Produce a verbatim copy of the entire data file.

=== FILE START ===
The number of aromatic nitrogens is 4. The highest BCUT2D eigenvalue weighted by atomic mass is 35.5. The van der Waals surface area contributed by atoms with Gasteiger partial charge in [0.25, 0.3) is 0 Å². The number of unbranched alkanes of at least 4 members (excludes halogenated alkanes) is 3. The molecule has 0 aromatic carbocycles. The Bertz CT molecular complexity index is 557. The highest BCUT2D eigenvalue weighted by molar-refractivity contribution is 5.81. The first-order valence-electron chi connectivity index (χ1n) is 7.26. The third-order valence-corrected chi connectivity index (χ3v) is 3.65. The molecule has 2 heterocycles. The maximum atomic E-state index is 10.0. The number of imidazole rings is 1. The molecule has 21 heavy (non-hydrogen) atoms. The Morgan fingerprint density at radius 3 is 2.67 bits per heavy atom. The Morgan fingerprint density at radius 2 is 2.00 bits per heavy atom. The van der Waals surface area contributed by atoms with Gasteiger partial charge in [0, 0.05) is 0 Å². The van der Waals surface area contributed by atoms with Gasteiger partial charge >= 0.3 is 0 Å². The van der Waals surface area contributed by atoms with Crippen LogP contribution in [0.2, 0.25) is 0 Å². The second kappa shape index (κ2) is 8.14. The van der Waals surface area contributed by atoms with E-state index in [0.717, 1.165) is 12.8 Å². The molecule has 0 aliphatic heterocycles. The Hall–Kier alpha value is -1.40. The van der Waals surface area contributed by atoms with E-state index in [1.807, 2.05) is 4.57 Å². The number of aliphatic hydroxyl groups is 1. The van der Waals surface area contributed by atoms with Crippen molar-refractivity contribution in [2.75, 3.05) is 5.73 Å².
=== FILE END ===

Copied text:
The number of aromatic nitrogens is 4. The highest BCUT2D eigenvalue weighted by atomic mass is 35.5. The van der Waals surface area contributed by atoms with Gasteiger partial charge in [0.25, 0.3) is 0 Å². The number of unbranched alkanes of at least 4 members (excludes halogenated alkanes) is 3. The molecule has 0 aromatic carbocycles. The Bertz CT molecular complexity index is 557. The highest BCUT2D eigenvalue weighted by molar-refractivity contribution is 5.81. The first-order valence-electron chi connectivity index (χ1n) is 7.26. The third-order valence-corrected chi connectivity index (χ3v) is 3.65. The molecule has 2 heterocycles. The maximum atomic E-state index is 10.0. The number of imidazole rings is 1. The molecule has 21 heavy (non-hydrogen) atoms. The Morgan fingerprint density at radius 3 is 2.67 bits per heavy atom. The Morgan fingerprint density at radius 2 is 2.00 bits per heavy atom. The van der Waals surface area contributed by atoms with Gasteiger partial charge in [0, 0.05) is 0 Å². The van der Waals surface area contributed by atoms with Gasteiger partial charge >= 0.3 is 0 Å². The van der Waals surface area contributed by atoms with Crippen LogP contribution in [0.2, 0.25) is 0 Å². The second kappa shape index (κ2) is 8.14. The van der Waals surface area contributed by atoms with E-state index in [0.717, 1.165) is 12.8 Å². The molecule has 0 aliphatic heterocycles. The Hall–Kier alpha value is -1.40. The van der Waals surface area contributed by atoms with E-state index in [1.807, 2.05) is 4.57 Å². The number of aliphatic hydroxyl groups is 1. The van der Waals surface area contributed by atoms with Crippen molar-refractivity contribution in [2.75, 3.05) is 5.73 Å².